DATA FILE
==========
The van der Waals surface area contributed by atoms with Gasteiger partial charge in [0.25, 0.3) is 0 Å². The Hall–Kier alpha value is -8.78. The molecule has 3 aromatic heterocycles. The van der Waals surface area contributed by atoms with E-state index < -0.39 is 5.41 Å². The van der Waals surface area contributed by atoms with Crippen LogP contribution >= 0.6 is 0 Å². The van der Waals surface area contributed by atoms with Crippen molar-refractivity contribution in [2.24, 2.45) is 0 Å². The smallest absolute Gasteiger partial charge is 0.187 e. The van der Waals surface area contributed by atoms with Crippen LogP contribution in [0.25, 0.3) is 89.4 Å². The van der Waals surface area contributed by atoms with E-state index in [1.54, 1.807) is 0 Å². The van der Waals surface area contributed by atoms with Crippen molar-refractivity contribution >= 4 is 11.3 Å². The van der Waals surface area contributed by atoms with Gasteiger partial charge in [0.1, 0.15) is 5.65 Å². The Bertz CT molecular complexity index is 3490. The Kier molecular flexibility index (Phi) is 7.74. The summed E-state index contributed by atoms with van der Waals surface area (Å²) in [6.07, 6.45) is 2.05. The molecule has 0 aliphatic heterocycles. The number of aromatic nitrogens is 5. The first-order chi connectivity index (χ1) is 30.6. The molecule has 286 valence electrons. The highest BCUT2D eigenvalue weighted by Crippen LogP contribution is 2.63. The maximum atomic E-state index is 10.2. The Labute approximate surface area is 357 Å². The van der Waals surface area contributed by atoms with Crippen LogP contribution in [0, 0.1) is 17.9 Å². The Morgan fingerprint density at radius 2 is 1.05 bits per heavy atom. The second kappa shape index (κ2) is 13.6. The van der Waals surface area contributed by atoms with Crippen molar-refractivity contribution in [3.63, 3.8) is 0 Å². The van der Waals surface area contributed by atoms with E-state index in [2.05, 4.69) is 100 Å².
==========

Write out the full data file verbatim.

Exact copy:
The van der Waals surface area contributed by atoms with Gasteiger partial charge in [0.25, 0.3) is 0 Å². The Hall–Kier alpha value is -8.78. The molecule has 3 aromatic heterocycles. The van der Waals surface area contributed by atoms with E-state index < -0.39 is 5.41 Å². The van der Waals surface area contributed by atoms with Crippen LogP contribution >= 0.6 is 0 Å². The van der Waals surface area contributed by atoms with Crippen molar-refractivity contribution in [2.24, 2.45) is 0 Å². The smallest absolute Gasteiger partial charge is 0.187 e. The van der Waals surface area contributed by atoms with Crippen LogP contribution in [0.25, 0.3) is 89.4 Å². The van der Waals surface area contributed by atoms with E-state index in [1.54, 1.807) is 0 Å². The van der Waals surface area contributed by atoms with Crippen molar-refractivity contribution >= 4 is 11.3 Å². The van der Waals surface area contributed by atoms with Gasteiger partial charge in [0.1, 0.15) is 5.65 Å². The Bertz CT molecular complexity index is 3490. The Kier molecular flexibility index (Phi) is 7.74. The summed E-state index contributed by atoms with van der Waals surface area (Å²) in [6.07, 6.45) is 2.05. The molecule has 0 aliphatic heterocycles. The number of aromatic nitrogens is 5. The first-order chi connectivity index (χ1) is 30.6. The molecule has 286 valence electrons. The highest BCUT2D eigenvalue weighted by Crippen LogP contribution is 2.63. The maximum atomic E-state index is 10.2. The Labute approximate surface area is 357 Å². The van der Waals surface area contributed by atoms with Crippen LogP contribution in [0, 0.1) is 17.9 Å². The Morgan fingerprint density at radius 2 is 1.05 bits per heavy atom. The second kappa shape index (κ2) is 13.6. The van der Waals surface area contributed by atoms with Crippen molar-refractivity contribution in [3.63, 3.8) is 0 Å². The van der Waals surface area contributed by atoms with E-state index in [2.05, 4.69) is 100 Å².